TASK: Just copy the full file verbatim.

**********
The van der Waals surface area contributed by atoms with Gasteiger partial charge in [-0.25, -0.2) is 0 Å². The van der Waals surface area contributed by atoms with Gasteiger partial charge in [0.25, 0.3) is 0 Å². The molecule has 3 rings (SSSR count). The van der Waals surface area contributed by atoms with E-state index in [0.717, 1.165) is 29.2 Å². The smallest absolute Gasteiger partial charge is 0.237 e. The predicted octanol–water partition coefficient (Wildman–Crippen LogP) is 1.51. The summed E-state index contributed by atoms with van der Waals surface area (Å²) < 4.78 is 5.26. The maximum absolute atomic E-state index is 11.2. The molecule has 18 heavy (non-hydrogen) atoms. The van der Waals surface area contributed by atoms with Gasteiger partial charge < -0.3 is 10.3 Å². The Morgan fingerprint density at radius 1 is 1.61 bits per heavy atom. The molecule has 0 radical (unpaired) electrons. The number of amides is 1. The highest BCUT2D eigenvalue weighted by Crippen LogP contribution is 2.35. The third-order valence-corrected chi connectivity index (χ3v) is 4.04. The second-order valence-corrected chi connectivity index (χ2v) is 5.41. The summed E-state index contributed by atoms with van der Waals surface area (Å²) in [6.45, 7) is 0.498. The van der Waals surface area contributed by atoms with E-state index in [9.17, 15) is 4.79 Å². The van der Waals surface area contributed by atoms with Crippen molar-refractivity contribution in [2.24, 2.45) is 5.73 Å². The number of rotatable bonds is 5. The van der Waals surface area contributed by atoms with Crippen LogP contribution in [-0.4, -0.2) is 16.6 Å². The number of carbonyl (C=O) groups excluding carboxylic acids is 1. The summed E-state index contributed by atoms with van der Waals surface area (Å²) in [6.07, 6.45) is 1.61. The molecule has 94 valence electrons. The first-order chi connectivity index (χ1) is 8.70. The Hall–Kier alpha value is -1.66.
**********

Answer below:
The van der Waals surface area contributed by atoms with Gasteiger partial charge in [-0.25, -0.2) is 0 Å². The van der Waals surface area contributed by atoms with Gasteiger partial charge in [0.25, 0.3) is 0 Å². The molecule has 3 rings (SSSR count). The van der Waals surface area contributed by atoms with E-state index in [0.717, 1.165) is 29.2 Å². The smallest absolute Gasteiger partial charge is 0.237 e. The predicted octanol–water partition coefficient (Wildman–Crippen LogP) is 1.51. The summed E-state index contributed by atoms with van der Waals surface area (Å²) < 4.78 is 5.26. The maximum absolute atomic E-state index is 11.2. The molecule has 18 heavy (non-hydrogen) atoms. The van der Waals surface area contributed by atoms with Gasteiger partial charge < -0.3 is 10.3 Å². The Morgan fingerprint density at radius 1 is 1.61 bits per heavy atom. The molecule has 0 radical (unpaired) electrons. The number of amides is 1. The highest BCUT2D eigenvalue weighted by Crippen LogP contribution is 2.35. The third-order valence-corrected chi connectivity index (χ3v) is 4.04. The second-order valence-corrected chi connectivity index (χ2v) is 5.41. The summed E-state index contributed by atoms with van der Waals surface area (Å²) in [6.45, 7) is 0.498. The van der Waals surface area contributed by atoms with E-state index in [9.17, 15) is 4.79 Å². The van der Waals surface area contributed by atoms with Crippen molar-refractivity contribution in [2.24, 2.45) is 5.73 Å². The number of rotatable bonds is 5. The van der Waals surface area contributed by atoms with Crippen LogP contribution in [-0.4, -0.2) is 16.6 Å². The number of carbonyl (C=O) groups excluding carboxylic acids is 1. The summed E-state index contributed by atoms with van der Waals surface area (Å²) in [6.07, 6.45) is 1.61. The molecule has 94 valence electrons. The first-order chi connectivity index (χ1) is 8.70. The Hall–Kier alpha value is -1.66.